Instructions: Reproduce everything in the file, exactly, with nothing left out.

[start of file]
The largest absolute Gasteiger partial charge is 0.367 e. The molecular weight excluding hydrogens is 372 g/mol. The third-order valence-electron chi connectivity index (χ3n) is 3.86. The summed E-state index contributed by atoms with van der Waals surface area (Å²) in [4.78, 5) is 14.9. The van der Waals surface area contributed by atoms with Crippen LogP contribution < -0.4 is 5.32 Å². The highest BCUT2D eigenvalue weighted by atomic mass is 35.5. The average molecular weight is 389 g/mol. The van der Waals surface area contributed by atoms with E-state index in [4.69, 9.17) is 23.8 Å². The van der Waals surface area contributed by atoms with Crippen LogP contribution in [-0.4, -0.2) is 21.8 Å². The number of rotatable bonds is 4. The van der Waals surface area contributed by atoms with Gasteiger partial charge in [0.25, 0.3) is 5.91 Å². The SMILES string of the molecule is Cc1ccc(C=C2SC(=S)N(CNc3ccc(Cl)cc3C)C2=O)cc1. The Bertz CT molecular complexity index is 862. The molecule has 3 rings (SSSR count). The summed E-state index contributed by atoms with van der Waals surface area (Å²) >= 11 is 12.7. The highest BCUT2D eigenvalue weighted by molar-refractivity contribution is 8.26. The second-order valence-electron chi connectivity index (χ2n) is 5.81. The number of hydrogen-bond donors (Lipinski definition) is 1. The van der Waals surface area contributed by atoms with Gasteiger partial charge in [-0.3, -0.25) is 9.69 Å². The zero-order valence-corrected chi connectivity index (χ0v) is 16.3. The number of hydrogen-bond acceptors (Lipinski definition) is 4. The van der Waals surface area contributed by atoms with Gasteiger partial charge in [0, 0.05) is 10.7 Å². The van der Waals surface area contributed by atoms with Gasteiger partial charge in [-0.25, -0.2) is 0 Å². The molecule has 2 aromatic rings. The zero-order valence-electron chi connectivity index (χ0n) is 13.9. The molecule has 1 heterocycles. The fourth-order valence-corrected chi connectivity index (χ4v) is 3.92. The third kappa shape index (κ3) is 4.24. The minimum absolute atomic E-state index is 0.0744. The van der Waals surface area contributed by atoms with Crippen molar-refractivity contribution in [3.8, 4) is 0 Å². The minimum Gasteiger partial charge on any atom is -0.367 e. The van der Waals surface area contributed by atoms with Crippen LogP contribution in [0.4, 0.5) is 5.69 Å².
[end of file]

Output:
The largest absolute Gasteiger partial charge is 0.367 e. The molecular weight excluding hydrogens is 372 g/mol. The third-order valence-electron chi connectivity index (χ3n) is 3.86. The summed E-state index contributed by atoms with van der Waals surface area (Å²) in [4.78, 5) is 14.9. The van der Waals surface area contributed by atoms with Crippen LogP contribution < -0.4 is 5.32 Å². The highest BCUT2D eigenvalue weighted by atomic mass is 35.5. The average molecular weight is 389 g/mol. The van der Waals surface area contributed by atoms with E-state index in [4.69, 9.17) is 23.8 Å². The van der Waals surface area contributed by atoms with Crippen LogP contribution in [-0.4, -0.2) is 21.8 Å². The number of rotatable bonds is 4. The van der Waals surface area contributed by atoms with Gasteiger partial charge in [0.25, 0.3) is 5.91 Å². The SMILES string of the molecule is Cc1ccc(C=C2SC(=S)N(CNc3ccc(Cl)cc3C)C2=O)cc1. The Bertz CT molecular complexity index is 862. The molecule has 3 rings (SSSR count). The summed E-state index contributed by atoms with van der Waals surface area (Å²) >= 11 is 12.7. The highest BCUT2D eigenvalue weighted by molar-refractivity contribution is 8.26. The second-order valence-electron chi connectivity index (χ2n) is 5.81. The number of hydrogen-bond donors (Lipinski definition) is 1. The van der Waals surface area contributed by atoms with Gasteiger partial charge in [-0.3, -0.25) is 9.69 Å². The zero-order valence-corrected chi connectivity index (χ0v) is 16.3. The number of hydrogen-bond acceptors (Lipinski definition) is 4. The van der Waals surface area contributed by atoms with Gasteiger partial charge in [0, 0.05) is 10.7 Å². The van der Waals surface area contributed by atoms with Gasteiger partial charge in [-0.25, -0.2) is 0 Å². The molecule has 2 aromatic rings. The zero-order valence-electron chi connectivity index (χ0n) is 13.9. The molecule has 1 heterocycles. The fourth-order valence-corrected chi connectivity index (χ4v) is 3.92. The third kappa shape index (κ3) is 4.24. The minimum absolute atomic E-state index is 0.0744. The van der Waals surface area contributed by atoms with Crippen molar-refractivity contribution in [3.8, 4) is 0 Å². The minimum Gasteiger partial charge on any atom is -0.367 e. The van der Waals surface area contributed by atoms with Crippen LogP contribution in [0.4, 0.5) is 5.69 Å².